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admiration ancient appeared attempt attention Augustan ballad beauty blank verse called Castle cents century Classic Collection contains couplet course critical death early edition Editor eighteenth century English especially Essay evidence expression fact Fairy fashion feeling gives Gothic Gray Gray's imagination imitations important influence interesting introduction kind known later letter lines literary literature Mallet manner Milton mind nature never notes old English original Ossian passage Percy perhaps piece poem poet poetic poetry Pope popular preface present printed Prior Professor published Queen remarkable revival Romantic movement Romanticism says seems shows significance simply songs sonnet speaks Spenser Spenserian spirit stanza style taste thing Thomson thought took translation true University verse volume Walpole Warton whole wild writing written wrote Young
Page 164 - On a rock, whose haughty brow Frowns o'er old Conway's foaming flood, Robed in the sable garb of woe, With haggard eyes the poet stood; (Loose his beard and hoary hair Streamed like a meteor to the troubled air;) And with a master's hand and prophet's fire Struck the deep sorrows of his lyre: 'Hark, how each giant oak and desert cave Sighs to the torrent's awful voice beneath!
Page 164 - Now fades the glimmering landscape on the sight, And all the air a solemn stillness holds, Save where the beetle wheels his droning flight, And drowsy tinklings lull the distant folds : Save that, from yonder ivy-mantled tower, The moping owl does to the moon complain, Of such as, wandering near her secret bower, Molest her ancient solitary reign.
Page 165 - Nor wash his visage in the stream. Nor see the sun's departing beam. Till he on Hoder's corse shall smile Flaming on the fun'ral pile. Now my weary lips I close : Leave me, leave me to repose.
Page 179 - When it was grown to dark midnight, And all were fast asleep, In came Margaret's grimly ghost, And stood at William's feet.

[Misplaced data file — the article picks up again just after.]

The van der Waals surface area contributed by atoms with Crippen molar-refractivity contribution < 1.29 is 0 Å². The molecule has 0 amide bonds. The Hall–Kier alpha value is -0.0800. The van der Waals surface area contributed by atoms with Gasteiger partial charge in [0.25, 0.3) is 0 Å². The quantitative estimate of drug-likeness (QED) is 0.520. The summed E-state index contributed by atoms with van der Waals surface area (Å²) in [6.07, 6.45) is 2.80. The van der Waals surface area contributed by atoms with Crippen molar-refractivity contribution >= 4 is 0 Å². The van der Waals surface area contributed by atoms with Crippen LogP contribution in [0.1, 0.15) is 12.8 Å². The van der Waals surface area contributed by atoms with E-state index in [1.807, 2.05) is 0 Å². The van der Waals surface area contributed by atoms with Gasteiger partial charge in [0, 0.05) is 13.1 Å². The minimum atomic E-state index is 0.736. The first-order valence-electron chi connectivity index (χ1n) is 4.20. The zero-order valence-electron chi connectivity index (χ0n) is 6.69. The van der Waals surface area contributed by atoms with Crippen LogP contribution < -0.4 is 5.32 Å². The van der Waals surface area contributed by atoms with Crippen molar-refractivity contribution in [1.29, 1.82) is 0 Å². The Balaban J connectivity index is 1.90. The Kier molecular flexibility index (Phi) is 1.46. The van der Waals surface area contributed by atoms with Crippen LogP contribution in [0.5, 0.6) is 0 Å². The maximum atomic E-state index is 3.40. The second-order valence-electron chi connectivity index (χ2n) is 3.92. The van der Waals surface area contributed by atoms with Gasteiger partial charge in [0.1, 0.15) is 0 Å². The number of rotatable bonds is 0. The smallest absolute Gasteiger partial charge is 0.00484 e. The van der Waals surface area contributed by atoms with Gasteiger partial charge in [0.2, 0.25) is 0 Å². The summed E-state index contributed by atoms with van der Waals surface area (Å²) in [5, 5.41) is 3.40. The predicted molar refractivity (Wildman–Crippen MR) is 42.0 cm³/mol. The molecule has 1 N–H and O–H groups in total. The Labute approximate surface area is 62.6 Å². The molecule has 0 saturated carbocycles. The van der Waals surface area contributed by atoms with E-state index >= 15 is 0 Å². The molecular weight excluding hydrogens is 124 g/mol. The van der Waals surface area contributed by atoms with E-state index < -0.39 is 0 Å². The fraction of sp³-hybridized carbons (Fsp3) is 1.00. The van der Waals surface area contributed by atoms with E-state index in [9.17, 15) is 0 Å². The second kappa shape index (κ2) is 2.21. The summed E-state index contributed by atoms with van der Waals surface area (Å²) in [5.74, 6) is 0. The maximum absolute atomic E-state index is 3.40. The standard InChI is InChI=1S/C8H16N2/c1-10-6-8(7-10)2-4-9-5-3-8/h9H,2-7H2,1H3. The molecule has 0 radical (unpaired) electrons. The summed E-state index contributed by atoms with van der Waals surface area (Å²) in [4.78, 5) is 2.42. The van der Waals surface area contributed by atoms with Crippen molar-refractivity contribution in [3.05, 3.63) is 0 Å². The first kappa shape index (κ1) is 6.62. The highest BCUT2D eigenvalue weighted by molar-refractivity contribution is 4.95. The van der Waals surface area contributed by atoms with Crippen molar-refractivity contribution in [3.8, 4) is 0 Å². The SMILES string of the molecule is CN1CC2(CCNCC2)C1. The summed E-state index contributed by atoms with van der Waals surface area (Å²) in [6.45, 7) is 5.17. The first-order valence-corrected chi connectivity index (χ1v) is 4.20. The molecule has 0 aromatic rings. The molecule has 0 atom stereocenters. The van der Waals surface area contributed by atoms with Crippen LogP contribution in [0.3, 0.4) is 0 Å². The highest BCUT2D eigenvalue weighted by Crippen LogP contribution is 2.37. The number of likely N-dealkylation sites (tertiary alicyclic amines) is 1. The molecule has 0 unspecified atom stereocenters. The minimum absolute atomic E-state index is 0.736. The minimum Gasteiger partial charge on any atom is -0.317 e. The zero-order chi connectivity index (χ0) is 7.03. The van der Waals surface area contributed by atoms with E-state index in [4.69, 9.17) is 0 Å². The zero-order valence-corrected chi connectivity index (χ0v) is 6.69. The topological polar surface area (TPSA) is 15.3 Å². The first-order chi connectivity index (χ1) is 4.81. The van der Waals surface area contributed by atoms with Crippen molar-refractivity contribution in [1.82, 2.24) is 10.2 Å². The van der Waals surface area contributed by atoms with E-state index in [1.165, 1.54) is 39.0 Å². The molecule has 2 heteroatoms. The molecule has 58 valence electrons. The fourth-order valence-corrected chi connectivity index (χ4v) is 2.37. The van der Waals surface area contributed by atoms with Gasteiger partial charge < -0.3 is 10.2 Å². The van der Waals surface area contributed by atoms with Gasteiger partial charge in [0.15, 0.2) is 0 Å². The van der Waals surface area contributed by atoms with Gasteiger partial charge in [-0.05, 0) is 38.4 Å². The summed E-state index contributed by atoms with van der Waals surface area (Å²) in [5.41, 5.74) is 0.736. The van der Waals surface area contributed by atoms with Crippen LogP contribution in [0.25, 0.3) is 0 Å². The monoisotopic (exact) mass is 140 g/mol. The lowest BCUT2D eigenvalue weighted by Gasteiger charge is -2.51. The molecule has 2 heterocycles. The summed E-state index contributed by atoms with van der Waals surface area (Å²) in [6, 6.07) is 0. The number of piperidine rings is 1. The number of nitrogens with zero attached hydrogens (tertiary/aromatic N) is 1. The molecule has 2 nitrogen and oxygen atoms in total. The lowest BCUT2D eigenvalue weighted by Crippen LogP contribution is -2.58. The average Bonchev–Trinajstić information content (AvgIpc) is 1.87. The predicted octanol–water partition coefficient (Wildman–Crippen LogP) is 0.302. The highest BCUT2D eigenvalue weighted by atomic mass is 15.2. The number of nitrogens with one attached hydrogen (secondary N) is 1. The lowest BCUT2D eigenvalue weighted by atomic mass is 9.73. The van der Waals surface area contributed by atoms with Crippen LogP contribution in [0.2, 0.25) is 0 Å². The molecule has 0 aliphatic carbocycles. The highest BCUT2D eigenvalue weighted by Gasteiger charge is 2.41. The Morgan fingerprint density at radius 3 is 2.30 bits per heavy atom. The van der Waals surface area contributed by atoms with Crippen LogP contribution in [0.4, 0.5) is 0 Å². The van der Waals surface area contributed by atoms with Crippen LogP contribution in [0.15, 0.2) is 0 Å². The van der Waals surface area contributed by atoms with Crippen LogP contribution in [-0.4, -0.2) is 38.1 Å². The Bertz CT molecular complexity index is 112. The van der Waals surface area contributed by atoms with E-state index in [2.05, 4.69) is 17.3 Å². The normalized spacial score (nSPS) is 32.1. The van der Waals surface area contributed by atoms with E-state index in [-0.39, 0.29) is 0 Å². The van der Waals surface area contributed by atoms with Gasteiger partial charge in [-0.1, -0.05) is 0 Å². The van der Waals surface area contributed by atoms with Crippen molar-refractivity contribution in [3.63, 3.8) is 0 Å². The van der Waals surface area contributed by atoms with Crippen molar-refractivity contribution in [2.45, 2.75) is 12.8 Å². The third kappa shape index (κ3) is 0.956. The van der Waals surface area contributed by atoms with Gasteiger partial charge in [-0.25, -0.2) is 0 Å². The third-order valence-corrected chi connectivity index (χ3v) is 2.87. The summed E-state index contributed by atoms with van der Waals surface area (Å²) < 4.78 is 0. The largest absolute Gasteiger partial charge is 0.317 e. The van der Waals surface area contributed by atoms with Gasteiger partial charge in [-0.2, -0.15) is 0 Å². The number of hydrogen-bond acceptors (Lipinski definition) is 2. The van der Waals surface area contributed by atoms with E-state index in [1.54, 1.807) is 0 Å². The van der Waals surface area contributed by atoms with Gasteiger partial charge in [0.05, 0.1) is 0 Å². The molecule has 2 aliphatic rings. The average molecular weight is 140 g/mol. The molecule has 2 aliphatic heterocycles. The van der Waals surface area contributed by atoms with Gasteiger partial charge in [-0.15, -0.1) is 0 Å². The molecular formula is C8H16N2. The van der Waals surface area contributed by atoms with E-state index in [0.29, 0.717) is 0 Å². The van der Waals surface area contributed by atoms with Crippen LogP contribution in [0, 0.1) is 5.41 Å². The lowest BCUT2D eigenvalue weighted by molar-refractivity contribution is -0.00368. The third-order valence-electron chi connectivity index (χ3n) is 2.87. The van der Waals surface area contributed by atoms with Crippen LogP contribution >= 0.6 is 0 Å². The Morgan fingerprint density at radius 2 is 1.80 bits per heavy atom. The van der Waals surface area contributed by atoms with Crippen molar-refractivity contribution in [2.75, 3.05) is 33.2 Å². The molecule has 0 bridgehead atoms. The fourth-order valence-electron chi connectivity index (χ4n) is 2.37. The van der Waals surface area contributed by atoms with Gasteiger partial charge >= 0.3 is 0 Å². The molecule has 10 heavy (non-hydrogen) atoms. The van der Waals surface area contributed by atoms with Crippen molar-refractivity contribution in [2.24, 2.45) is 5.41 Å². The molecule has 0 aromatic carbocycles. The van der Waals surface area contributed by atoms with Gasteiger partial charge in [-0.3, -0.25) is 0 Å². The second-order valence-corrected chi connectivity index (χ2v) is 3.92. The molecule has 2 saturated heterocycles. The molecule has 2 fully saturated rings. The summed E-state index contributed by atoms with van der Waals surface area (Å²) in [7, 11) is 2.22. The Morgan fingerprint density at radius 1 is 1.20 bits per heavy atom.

Page 26 - While through their ranks in silver pride The nether crescent seems to glide. The slumbering breeze forgets to breathe, The lake is smooth and clear beneath, Where once again the spangled show Descends to meet our eyes below. The grounds, which on the right aspire. In dimness from the view retire : The left presents a place of graves, Whose wall the silent water laves. That steeple guides thy doubtful sight Among the livid gleams of night. There pass with melancholy state By all the solemn heaps...
Page 106 - I waked one morning in the beginning of last June from a dream, of which all I could recover was, that I had thought myself in an ancient castle (a very natural dream for a head filled like mine with Gothic story) and that on the uppermost bannister of a great staircase I saw a gigantic hand in armour.
Page 163 - To Contemplation's sober eye Such is the race of Man : And they that creep, and they that fly Shall end where they began. Alike the busy and the gay But flutter thro...
Page 150 - Fingal, an Ancient Epic Poem, in Six Books: Together with several other Poems, composed by Ossian, the Son of Fingal.
Page 91 - Haste, Fancy, from the scenes of folly, To meet the matron Melancholy, Goddess of the tearful eye, That loves to fold her arms, and sigh , Let us with silent footsteps go , To charnels and the house of woe, To Gothic churches, vaults, and tombs, Where each sad night some virgin comes, With throbbing breast, and faded cheek, Her promis'd bridegroom's urn to seek...
Page 93 - Where through some western window the pale moon Pours her long-levell'd rule of streaming light; While sullen sacred silence reigns around, Save the lone screech-owl's note, who builds his bow'r Amid the mould'ring caverns dark and damp, Or the calm breeze, that rustles in the leaves Of flaunting ivy, that with mantle green Invests some wasted tow'r.